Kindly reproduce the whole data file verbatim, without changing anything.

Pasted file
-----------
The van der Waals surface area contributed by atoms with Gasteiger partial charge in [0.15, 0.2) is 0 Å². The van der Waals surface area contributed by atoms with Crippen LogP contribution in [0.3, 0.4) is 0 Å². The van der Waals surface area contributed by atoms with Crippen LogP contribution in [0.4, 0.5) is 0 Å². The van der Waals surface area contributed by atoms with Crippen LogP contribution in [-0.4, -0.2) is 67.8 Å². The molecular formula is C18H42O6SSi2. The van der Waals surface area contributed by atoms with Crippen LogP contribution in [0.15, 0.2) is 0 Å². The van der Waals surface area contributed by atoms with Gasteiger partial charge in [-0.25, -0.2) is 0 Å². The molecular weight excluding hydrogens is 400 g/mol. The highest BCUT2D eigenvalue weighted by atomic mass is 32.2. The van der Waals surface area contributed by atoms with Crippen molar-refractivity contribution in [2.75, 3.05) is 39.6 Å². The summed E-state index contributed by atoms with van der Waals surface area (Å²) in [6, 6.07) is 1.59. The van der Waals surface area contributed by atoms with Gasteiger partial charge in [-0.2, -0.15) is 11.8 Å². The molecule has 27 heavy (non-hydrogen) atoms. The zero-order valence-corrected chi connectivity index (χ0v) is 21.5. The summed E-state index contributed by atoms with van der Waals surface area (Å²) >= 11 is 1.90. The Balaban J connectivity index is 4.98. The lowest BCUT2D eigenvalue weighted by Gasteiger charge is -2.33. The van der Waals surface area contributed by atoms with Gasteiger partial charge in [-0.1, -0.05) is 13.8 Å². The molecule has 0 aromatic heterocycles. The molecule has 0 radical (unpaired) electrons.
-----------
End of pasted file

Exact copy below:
The van der Waals surface area contributed by atoms with Gasteiger partial charge in [0.15, 0.2) is 0 Å². The van der Waals surface area contributed by atoms with Crippen LogP contribution in [0.3, 0.4) is 0 Å². The van der Waals surface area contributed by atoms with Crippen LogP contribution in [0.4, 0.5) is 0 Å². The van der Waals surface area contributed by atoms with Crippen LogP contribution in [-0.4, -0.2) is 67.8 Å². The molecular formula is C18H42O6SSi2. The van der Waals surface area contributed by atoms with Crippen LogP contribution in [0.15, 0.2) is 0 Å². The van der Waals surface area contributed by atoms with Gasteiger partial charge in [-0.25, -0.2) is 0 Å². The molecular weight excluding hydrogens is 400 g/mol. The highest BCUT2D eigenvalue weighted by atomic mass is 32.2. The van der Waals surface area contributed by atoms with Crippen molar-refractivity contribution in [2.75, 3.05) is 39.6 Å². The summed E-state index contributed by atoms with van der Waals surface area (Å²) in [6, 6.07) is 1.59. The van der Waals surface area contributed by atoms with Gasteiger partial charge in [-0.2, -0.15) is 11.8 Å². The molecule has 27 heavy (non-hydrogen) atoms. The zero-order valence-corrected chi connectivity index (χ0v) is 21.5. The summed E-state index contributed by atoms with van der Waals surface area (Å²) >= 11 is 1.90. The Balaban J connectivity index is 4.98. The lowest BCUT2D eigenvalue weighted by Gasteiger charge is -2.33. The van der Waals surface area contributed by atoms with Gasteiger partial charge in [-0.1, -0.05) is 13.8 Å². The molecule has 0 aromatic heterocycles. The molecule has 0 radical (unpaired) electrons.